In terms of sustainability, there are a lot of axes to define this. ML can be used to make things more efficient — green principles of energy consumption — like smart thermostats. It will know when you are home or know you are going to be home in 20 minutes to minimize your energy consumption.
Another aspect of responsibility is that of privacy and personal data: Security is at the heart of everything Arm does. When we talk about personal data, we also need to talk about security: If we can track the time at which someone comes home, that data needs to be processed on local devices instead of big data centers.
Houde: What does scaling responsibly mean to you? How do you justify the ROI of building innovative products responsibly?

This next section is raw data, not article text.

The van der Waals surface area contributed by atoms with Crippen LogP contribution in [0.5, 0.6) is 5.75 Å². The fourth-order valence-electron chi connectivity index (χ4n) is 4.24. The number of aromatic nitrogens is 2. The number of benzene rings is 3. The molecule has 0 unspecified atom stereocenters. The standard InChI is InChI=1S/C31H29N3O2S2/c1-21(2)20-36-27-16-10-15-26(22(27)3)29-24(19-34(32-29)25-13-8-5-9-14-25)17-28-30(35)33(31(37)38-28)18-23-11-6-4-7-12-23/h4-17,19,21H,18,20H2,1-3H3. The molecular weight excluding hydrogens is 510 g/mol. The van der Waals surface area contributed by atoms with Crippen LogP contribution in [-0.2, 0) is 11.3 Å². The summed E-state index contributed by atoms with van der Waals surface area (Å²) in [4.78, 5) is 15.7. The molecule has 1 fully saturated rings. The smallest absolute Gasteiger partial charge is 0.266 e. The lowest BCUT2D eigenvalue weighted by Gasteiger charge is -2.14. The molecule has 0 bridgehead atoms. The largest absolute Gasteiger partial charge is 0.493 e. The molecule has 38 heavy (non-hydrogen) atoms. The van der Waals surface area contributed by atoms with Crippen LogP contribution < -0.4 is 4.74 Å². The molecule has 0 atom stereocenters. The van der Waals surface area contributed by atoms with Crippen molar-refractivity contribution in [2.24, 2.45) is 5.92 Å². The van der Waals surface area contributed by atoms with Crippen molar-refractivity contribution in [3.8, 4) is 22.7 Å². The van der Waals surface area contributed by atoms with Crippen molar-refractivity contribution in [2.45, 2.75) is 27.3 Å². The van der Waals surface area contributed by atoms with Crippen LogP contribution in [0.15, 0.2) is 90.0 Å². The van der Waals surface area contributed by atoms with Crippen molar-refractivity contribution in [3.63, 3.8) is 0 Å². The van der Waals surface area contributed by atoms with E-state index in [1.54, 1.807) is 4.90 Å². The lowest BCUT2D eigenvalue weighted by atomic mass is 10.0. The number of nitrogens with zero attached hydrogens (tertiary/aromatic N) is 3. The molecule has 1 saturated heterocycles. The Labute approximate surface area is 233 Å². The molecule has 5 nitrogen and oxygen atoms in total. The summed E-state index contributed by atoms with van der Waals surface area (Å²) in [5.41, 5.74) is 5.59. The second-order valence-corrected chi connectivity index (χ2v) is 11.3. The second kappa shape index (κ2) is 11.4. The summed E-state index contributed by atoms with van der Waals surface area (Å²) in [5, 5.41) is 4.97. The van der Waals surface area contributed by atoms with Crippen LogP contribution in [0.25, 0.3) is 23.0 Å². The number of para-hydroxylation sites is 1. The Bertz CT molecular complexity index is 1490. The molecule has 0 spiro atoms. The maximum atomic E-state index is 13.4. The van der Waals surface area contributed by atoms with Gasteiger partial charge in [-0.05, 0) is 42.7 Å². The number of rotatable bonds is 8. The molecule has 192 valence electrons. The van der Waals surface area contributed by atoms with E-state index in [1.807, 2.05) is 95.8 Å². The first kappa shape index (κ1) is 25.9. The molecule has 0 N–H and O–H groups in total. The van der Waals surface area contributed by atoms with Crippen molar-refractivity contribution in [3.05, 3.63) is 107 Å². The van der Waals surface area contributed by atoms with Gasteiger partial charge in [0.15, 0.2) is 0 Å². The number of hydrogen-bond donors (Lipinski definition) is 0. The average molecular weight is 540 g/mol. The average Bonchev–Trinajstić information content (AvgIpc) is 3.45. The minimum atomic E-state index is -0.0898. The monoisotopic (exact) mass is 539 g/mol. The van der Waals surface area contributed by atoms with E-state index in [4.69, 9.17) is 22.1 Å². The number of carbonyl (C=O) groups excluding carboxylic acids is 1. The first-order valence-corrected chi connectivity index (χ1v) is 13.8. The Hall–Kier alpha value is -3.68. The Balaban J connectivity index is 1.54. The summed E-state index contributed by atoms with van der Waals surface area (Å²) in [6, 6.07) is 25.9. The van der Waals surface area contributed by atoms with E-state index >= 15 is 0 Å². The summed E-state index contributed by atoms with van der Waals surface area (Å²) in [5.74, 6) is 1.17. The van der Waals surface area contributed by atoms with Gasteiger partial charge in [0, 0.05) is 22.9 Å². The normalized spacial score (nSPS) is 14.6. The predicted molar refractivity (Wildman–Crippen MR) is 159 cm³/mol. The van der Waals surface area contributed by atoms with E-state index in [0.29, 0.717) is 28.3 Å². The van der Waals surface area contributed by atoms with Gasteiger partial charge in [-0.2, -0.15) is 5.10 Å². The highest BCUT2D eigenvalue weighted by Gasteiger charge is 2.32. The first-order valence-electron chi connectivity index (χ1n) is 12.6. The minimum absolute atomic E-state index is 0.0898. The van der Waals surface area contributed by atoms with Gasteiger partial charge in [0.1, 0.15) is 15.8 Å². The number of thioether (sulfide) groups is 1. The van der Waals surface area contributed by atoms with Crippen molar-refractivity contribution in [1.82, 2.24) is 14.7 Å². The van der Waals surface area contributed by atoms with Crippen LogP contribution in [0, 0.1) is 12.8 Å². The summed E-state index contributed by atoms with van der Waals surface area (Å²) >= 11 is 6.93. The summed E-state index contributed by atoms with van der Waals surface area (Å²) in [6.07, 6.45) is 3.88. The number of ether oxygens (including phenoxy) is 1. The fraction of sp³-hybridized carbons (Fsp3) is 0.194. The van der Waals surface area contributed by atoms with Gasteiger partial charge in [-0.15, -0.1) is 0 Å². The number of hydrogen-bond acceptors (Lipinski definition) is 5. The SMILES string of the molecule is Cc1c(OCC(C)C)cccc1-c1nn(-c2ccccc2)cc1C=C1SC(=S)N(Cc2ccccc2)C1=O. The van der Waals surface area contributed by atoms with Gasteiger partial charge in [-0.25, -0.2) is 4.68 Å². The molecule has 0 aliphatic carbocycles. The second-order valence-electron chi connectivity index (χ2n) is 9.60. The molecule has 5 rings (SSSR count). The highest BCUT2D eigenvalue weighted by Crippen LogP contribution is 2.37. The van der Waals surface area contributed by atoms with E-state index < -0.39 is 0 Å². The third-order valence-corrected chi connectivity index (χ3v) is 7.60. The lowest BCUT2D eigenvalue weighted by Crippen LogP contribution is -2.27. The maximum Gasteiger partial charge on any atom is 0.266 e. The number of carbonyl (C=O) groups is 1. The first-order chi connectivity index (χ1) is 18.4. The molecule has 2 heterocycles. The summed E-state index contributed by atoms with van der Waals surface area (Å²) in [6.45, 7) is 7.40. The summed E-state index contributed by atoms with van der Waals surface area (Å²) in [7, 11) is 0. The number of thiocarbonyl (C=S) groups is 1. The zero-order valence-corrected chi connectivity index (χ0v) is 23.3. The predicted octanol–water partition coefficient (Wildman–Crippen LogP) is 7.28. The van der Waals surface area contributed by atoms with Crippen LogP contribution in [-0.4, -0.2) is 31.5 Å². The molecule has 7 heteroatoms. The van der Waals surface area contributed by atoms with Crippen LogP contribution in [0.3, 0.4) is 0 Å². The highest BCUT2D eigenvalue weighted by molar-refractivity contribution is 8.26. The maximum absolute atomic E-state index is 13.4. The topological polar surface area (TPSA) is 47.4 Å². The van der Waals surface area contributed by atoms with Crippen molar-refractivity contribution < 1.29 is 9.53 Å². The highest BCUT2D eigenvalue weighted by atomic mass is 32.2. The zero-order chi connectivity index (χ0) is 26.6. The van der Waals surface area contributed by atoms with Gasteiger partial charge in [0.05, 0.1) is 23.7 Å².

Davies: Actually, building responsible stuff pays for itself. It’s just good business. It is slightly longer-term because it may look cheaper not to do it in the next 12 months but look what happens when someone finds a critical flaw in the thermostat. We have to constantly weigh risk and reputation. Our technology touches pretty much everyone on the planet. So it is important for us to remember our duty to change the world for the better.
Houde: Nathan, how does gaining the insights from the GC Index help a leader like Jem to be more responsible as he grows a business?
Ott: One is that it’s fundamentally enabling Jem to align his people to achieve business outcomes more efficiently and effectively — those outcomes then drive sustainable scalability. The GC Index aligns the right people to do that. We help organizations gain individual, collective and organizational awareness.